Tag: Occupy Wall Street

October 4, 2011 / / activism
October 4, 2011 / / activism

by Guest Contributor Esther Choi, originally published at Squirrels for Justice

Occupy Wall Street

(Note: These are my undeveloped thoughts about Occupy Wall Street, which may be unfair to many people. I would love to have my views checked and challenged by anyone who might see things differently. Thanks.)

For the past few months, the vague idea of a revolution had been constantly on my mind, and though I didn’t know how exactly it would be carried out or what specific changes it could achieve, it seemed like the only way out of the ridiculous state of our country. So it should have seemed like a serendipitous turn of events event for Occupy Wall Street, the vague idea of a revolution incarnate, to pop up in New York and very rapidly gain widespread support. Yet for some reason, I felt very hesitant to sign onto the movement in any way. I would never want to discourage or discount the efforts of people who recognize the need for change in our country and actually take a stand for it. But try as I might, I couldn’t seem to connect to the whole thing. It wasn’t a matter of being jaded or cynical – my ideals easily and constantly compel me into action, but nothing about Occupy Wall Street seemed to compel me. In fact, what I was seeing and hearing about it made me feel even more disempowered. I didn’t know how to explain it exactly, but thought it might have something to do with:

    · the fact that it was popularized by admittedly privileged organizations and individuals
    · the empty and misleading symbolism of “Wall Street”
    · the demographics drawn to it and the exclusive methods of communication used to reach out to them
    · and the disconnect I observed between this movement and the historic work of marginalized communities throughout the country, especially in this city, which continues to be carried out day by day with very little attention.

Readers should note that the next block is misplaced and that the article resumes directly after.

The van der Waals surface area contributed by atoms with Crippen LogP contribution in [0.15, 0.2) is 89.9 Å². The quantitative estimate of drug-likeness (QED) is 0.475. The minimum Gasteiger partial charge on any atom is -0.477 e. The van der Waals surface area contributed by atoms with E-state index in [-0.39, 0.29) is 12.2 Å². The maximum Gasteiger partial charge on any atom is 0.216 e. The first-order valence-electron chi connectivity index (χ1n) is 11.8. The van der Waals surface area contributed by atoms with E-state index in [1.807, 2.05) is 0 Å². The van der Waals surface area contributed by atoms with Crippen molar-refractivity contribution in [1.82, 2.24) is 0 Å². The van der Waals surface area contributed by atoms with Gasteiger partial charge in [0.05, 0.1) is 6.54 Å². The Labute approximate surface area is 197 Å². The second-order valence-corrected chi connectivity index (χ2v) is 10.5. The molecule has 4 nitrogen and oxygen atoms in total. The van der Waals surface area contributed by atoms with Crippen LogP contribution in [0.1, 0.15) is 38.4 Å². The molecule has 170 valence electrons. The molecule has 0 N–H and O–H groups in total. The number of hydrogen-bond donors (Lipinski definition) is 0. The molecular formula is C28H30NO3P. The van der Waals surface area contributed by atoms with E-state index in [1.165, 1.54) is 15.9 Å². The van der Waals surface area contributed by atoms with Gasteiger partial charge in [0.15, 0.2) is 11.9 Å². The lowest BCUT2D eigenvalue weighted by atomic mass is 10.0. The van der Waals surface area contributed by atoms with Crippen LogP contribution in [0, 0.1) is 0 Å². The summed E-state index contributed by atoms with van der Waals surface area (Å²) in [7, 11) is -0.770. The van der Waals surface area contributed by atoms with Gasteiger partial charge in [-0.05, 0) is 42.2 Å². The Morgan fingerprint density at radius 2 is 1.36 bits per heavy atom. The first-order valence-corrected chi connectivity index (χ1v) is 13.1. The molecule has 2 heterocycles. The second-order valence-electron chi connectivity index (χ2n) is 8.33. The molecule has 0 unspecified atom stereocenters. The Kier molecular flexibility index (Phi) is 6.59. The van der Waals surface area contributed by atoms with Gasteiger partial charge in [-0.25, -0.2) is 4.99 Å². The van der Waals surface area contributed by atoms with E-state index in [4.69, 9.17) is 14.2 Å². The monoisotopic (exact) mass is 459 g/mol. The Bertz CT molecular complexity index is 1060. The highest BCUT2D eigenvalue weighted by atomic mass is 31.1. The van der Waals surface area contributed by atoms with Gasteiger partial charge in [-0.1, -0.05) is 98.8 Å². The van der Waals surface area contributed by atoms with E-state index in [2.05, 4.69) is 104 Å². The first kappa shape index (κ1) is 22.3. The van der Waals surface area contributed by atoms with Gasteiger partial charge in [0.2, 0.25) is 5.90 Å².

Read the Post Among the 99%

October 3, 2011 / / activism

by Guest Contributor Manissa McCleave Maharawal, originally published on her Facebook page

Occupy Wall Street

I first went down to Occupy Wall Street last Sunday, almost a week after it had started. I didn’t go down before because I, like many of my other brown friends, were wary of what we had heard or just intuited that it was mostly a young white male scene. When I asked friends about it they said different things: that it was really white, that it was all people they didn’t know, that they weren’t sure what was going on. But after hearing about the arrests and police brutality on Saturday and after hearing that thousands of people had turned up for their march I decided I needed to see this thing for myself.

So I went down for the first time on Sunday September 25th with my friend Sam. At first we couldn’t even find Occupy Wall Street. We biked over the Brooklyn Bridge around noon on Sunday, dodging the tourists and then the cars on Chambers Street. We ended up at Ground Zero and I felt the deep sense of sadness that that place now gives me: sadness over how, what is now in essence, just a construction site changed the world so much for the worse. A deep sense of sadness for all the tourists taking pictures around this construction site that is now a testament to capitalism, imperialism, torture, oppression but what is also a place where many people died ten years ago.

Sam and I get off our bikes and walk them. We are looking for Liberty Plaza. We are looking for somewhere less alienating. For a moment we feel lost. We walk past the department store Century 21 and laugh about how discount shopping combined with a major tourist site means that at any moment someone will stop short in front of us and we will we bang our bikes against our thighs. A killer combination, that of tourists, discount shopping and the World Trade Center.